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Tips for assessing natural disaster damage from a legal POV
Having spent over a decade litigating disaster claims for insurers and building owners, barrister Emily Walton shares her tips for our members on what to look out for when assessing natural disaster damage.
So, who has to prove what?
Even if EQC of the insurer takes control of the assessment process, legally, the home or building owner bears the burden of proving the disaster damage.
If you’re engaged by the building owner, make sure you do enough investigation/assessment/reporting to provide a factual basis for them to do so. Take a lot of photos and measurements and include details of investigations and any testing you do in your report.
With more severe weather events heading our way and cyclones, floods and landslips becoming more frequent, repeat flooding is possible which could lead to second insurance claims being lodged for already damaged properties. While this is possible, there can be real difficulties in allocating damage (and insurance payments) between the two weather events. This can impact the amounts able to be recovered, particularly in cases of underinsurance.
Take photographs and measurements after each event, so you can show additional damage sustained in the second event (or ask your client to if you can’t get back to the site).
What actually is “damage”?
A structural element of a building is damaged if:
- its physical state has been measurably or visibly altered by the disaster in a negative way; and
- that alteration is more than “de minimis” meaning trivial or minimal; and
- that alteration affects the original functionality of the structural element.
This requires you to assess:
- whether a physical change has occurred to any structural element of the building;
- the cause of the physical change;
- the function of that element; and
- any change in function of that element due to the physical change it has suffered.
Whether a change is trivial or minimal is a question of judgment. This question should be addressed with objectivity and reasonableness.
In Canterbury, some engineers tried to write off buildings due to “invisible, unquantifiable, detrimental stresses and strains” caused by the earthquakes. This doesn’t satisfy the statutory, policy or Court definition of damage. It won’t satisfy EQC or an insurer either, so it won’t be helpful for the owner if that is your client.
Pre-existing condition of the building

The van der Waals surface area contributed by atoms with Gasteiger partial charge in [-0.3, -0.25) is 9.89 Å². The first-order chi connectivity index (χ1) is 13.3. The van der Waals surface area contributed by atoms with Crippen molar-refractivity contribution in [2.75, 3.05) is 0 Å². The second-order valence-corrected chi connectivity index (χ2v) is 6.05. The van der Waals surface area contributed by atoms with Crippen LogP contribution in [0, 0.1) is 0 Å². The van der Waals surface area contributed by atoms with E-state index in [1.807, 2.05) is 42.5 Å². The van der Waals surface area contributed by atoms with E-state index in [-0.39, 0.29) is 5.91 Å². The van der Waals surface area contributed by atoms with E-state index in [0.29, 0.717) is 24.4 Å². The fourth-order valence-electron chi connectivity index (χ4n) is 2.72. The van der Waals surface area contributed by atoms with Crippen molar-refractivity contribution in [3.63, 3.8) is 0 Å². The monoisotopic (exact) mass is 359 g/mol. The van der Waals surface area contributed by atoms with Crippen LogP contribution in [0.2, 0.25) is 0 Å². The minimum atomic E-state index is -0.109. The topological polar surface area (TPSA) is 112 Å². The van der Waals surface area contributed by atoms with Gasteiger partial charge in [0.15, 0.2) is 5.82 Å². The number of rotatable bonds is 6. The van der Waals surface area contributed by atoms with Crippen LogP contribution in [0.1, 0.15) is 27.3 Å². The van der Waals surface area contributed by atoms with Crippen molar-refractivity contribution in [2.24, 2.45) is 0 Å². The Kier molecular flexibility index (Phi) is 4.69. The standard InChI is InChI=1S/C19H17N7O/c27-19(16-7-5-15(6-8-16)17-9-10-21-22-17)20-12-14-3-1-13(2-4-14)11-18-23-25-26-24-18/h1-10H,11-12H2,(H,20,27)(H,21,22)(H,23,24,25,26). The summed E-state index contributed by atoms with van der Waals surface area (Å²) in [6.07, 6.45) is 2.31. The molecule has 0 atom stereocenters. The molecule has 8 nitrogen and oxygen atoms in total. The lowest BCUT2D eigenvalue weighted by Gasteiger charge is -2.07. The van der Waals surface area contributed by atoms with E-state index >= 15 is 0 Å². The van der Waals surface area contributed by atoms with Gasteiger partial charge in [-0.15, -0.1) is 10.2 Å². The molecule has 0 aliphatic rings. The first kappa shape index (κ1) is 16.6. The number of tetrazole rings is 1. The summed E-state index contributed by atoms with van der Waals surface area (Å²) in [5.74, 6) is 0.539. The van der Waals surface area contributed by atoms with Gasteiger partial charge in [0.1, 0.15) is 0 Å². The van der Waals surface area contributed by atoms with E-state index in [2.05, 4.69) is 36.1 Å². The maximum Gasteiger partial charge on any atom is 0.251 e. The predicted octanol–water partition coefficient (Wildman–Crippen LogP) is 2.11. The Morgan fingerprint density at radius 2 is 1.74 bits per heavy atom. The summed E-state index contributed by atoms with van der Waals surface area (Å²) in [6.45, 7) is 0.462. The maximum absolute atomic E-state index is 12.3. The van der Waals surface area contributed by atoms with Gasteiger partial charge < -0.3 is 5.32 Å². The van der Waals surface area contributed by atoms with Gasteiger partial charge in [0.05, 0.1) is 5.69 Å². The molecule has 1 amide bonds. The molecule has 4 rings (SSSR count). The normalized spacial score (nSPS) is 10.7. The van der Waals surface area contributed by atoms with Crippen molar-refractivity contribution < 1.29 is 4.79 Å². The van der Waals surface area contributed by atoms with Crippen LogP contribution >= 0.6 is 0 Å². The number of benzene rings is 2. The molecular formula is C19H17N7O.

Extra care is required where there might be a pre-existing condition or damage in a building (which will not be part of the claim). Ask for photographs and other information about the pre-disaster condition of the property.
If there is a question about previous leaks or prior flooding, pre-disaster photographs of the area in question can show the extent of that earlier water staining in contrast to any new flood damage. In many earthquake cases, emphasis was placed on pre-disaster photographs of the insured property as a baseline to identify any new damage.
What is the standard of repair?
The home or building owner also has the burden of proving what is required to repair or remedy the disaster damage. Engineers working from different briefs or instructions about the repair standard caused thousands of unnecessary legal disputes in Canterbury.
Engineering New Zealand has a standard Letter of Engagement which can be modified for use in other natural disasters.
Also, ask for a copy of the applicable insurance policy which states the standard of repair. For residential homes, the standard under the Earthquake Commission Act is:
Replacing or reinstating the building to a condition substantially the same as but not better or more extensive than its condition when new, modified as necessary to comply with any applicable (or new) laws.
Most replacement insurance policies are very similar, although functional replacement, heritage building, indemnity and “as new” policies may be different. If you come across an unusual policy, you might want to take advice from a broker or lawyer.
The Court has confirmed that where insured damage has occurred to a structural element, the reinstatement methodology, whether it involves repair or replacement, depends on the purpose or function of that element:
- If it is solely structural or functional, with not aesthetic purpose, restoration of that element so that it carries out its function as if it were new*